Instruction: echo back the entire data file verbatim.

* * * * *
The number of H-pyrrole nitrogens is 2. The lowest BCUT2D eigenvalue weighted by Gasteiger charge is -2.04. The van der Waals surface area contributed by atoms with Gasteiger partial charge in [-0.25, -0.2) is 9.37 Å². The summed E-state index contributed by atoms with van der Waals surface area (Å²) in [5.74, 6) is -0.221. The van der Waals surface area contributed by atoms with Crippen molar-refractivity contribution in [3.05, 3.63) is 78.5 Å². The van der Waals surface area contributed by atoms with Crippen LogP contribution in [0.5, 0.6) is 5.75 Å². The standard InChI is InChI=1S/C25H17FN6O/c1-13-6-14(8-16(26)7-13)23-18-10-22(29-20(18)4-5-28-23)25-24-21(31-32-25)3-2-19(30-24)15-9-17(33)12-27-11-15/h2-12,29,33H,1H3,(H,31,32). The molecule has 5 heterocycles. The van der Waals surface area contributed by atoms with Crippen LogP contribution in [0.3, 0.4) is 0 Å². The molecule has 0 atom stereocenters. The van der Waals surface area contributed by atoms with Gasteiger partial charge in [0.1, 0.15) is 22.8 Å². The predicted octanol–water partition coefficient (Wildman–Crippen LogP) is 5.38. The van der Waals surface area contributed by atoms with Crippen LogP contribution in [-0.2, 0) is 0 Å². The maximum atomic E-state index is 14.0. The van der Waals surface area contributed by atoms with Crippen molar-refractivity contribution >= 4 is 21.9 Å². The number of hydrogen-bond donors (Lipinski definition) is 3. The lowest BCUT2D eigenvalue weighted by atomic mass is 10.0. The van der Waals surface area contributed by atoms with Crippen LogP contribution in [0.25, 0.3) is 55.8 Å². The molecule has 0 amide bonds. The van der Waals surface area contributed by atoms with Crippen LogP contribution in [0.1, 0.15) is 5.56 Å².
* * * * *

The number of H-pyrrole nitrogens is 2. The lowest BCUT2D eigenvalue weighted by Gasteiger charge is -2.04. The van der Waals surface area contributed by atoms with Gasteiger partial charge in [-0.25, -0.2) is 9.37 Å². The summed E-state index contributed by atoms with van der Waals surface area (Å²) in [5.74, 6) is -0.221. The van der Waals surface area contributed by atoms with Crippen molar-refractivity contribution in [3.05, 3.63) is 78.5 Å². The van der Waals surface area contributed by atoms with Crippen LogP contribution in [0.5, 0.6) is 5.75 Å². The standard InChI is InChI=1S/C25H17FN6O/c1-13-6-14(8-16(26)7-13)23-18-10-22(29-20(18)4-5-28-23)25-24-21(31-32-25)3-2-19(30-24)15-9-17(33)12-27-11-15/h2-12,29,33H,1H3,(H,31,32). The molecule has 5 heterocycles. The van der Waals surface area contributed by atoms with Crippen LogP contribution in [0.3, 0.4) is 0 Å². The molecule has 0 atom stereocenters. The van der Waals surface area contributed by atoms with Gasteiger partial charge in [0.1, 0.15) is 22.8 Å². The predicted octanol–water partition coefficient (Wildman–Crippen LogP) is 5.38. The van der Waals surface area contributed by atoms with Crippen LogP contribution in [-0.2, 0) is 0 Å². The maximum atomic E-state index is 14.0. The van der Waals surface area contributed by atoms with Crippen molar-refractivity contribution >= 4 is 21.9 Å². The number of hydrogen-bond donors (Lipinski definition) is 3. The lowest BCUT2D eigenvalue weighted by atomic mass is 10.0. The van der Waals surface area contributed by atoms with Crippen LogP contribution in [0.25, 0.3) is 55.8 Å². The molecule has 0 amide bonds. The van der Waals surface area contributed by atoms with Crippen LogP contribution in [0.1, 0.15) is 5.56 Å².